Debbie's Blog

Van Till Family Farm & Winery


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Farm to Thanksgiving Table

All went well with the wine pairing this weekend.  The favorite, hands down, went to the Medium Body Gravy

with roasted turkey paired with our  2013 Chambourcin wine.  It was a wonderful taste treat! The wine really enhanced the gravy and

vica versa.  Bits of Cliff’s handmade chicken/apple sausage really added depth to the gravy which

brought out the character of the wine.  In this case, the turkey was there for the gravy!

Here’s the recipe:

Gravy

Pair with Van Till Family Farm Winery 2013  Chambourcin Wine

4 ounces butter
6 ounces flour
6 each chicken/apple sausage links
2 tbsp olive oil
5 each shallots, sliced
1 tbsp mustard seed
1 tbsp black peppercorns
1 tsp coriander
1 tsp fennel seed
2 qts. turkey stock

In a saucepan over low heat, make a roux by melting the butter and stirring in the flour.
Cook the sausages according to package directions and dice into small pieces.  Reserve.
Add olive oil to a medium sized sauce pot over medium-high heat and caramelize the shallots
with mustard seeds, black peppercorns, coriander and fennel seed.  Add turkey stock and reduce
by one half, approximately 20 minutes.
Once reduced, strain mixture.  Place liquid back in pot and stir in roux.  Continue stirring over
medium heat until gravy becomes thick.  Add diced sausage.
Keep warm for use right away or refrigerate.
Enjoy!

The  favorite gravy for our “under 21 staff”, who couldn’t taste the wine part of the pairing,

was the Red Wine Gravy made with our 2013 Norton Wine, chicken livers from local free range birds and fresh sage from the garden.

They couldn’t pair with any wine, but they felt this one could stand alone.

Here’s that recipe:

 

Red Wine Gravy

4 Ounces chicken livers, or giblets

2 tbsp butter

1 1/4 cups diced onions

2 cloves garlic, diced

3 tbsp butter

2 tbsp flour

6 cups chick or turkey stock

1 cup Van Till Family Farm Winery 2013 Norton  Wine

1 sprig fresh sage

 

Saute livers, onion and garlic in sauce pot in butter until done.

Once brown, add the butter and flour  and mix well.  After 2 minutes,

deglaze with the red wine, stock and sage. Cook the gravy for at least 25 minutes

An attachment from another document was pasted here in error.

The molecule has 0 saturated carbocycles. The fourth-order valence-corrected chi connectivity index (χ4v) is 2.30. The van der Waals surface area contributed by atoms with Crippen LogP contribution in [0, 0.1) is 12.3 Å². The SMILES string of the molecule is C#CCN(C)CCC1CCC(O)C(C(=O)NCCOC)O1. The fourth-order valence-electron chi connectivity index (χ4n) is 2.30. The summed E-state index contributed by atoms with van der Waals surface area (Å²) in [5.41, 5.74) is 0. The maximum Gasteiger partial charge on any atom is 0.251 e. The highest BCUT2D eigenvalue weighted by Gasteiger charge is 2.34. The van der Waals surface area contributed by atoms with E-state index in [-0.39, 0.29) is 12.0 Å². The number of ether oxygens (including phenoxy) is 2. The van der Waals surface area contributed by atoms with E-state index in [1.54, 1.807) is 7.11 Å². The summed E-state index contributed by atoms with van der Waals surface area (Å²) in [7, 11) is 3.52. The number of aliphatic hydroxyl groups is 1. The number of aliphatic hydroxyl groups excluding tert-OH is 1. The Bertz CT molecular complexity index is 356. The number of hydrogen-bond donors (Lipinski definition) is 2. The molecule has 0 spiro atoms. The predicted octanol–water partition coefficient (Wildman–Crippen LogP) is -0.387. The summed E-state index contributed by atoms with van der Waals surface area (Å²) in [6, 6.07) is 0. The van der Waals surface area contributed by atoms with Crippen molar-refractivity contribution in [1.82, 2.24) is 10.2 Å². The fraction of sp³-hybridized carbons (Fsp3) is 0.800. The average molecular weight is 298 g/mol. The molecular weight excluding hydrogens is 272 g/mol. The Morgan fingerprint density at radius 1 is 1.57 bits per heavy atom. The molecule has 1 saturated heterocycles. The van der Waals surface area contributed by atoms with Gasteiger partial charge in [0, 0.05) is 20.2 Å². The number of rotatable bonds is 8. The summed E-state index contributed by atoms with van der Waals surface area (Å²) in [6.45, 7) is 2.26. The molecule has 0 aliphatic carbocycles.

uncovered.  When it has reached the desired thickness, remove the sage and transfer

the mixture to a hand blender.  Blend until smooth.  Serve warm or refrigerate.

 

 

Cutting celery, onions and fresh sage from the farm garden.

Cutting celery, onions and fresh sage from the farm garden.

The cornbread dressing paired beautifully with the 2011 Chardonel Vintner’s Choice wine, which was finished

on oak.  The fresh sage, celery and onions harvested from the farm garden really made this pairing

smooth.

 

 

 

 

 

 

 

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In spite of the freeze last week, the farmscape still had enough life left to harvest …

….for the up coming wine pairings for our Open House this Friday and Saturday.

Look at this sage!  The freeze didn’t bother it.

Sage with willows

It is beautiful and the succulent leaves will give great flavor for
the cornbread dressing.  You can see the willow hedge behind this sage.

This willow turns bright orange during the winter, which gives

a lot of color.

Cutting Celery is a great plant to have in the garden. It is easy to start from
seed and very hard to kill. I tend to be very successful with neglect, and this
one endures and survives.

cutting celery ready

The first time I had experienced growing celery was in California, when my oldest
sister, Kathy, spent  a summer working in a celery packing shed near Nipomo while she and I

attended California Polytechnic State University in San Luis Obispo,

The fog would roll into the coastal hills
in the evening and roll out late morning and the weather was mild and gentle. Great
for celery. Well, Missouri weather has no such gentleness, but this celery does well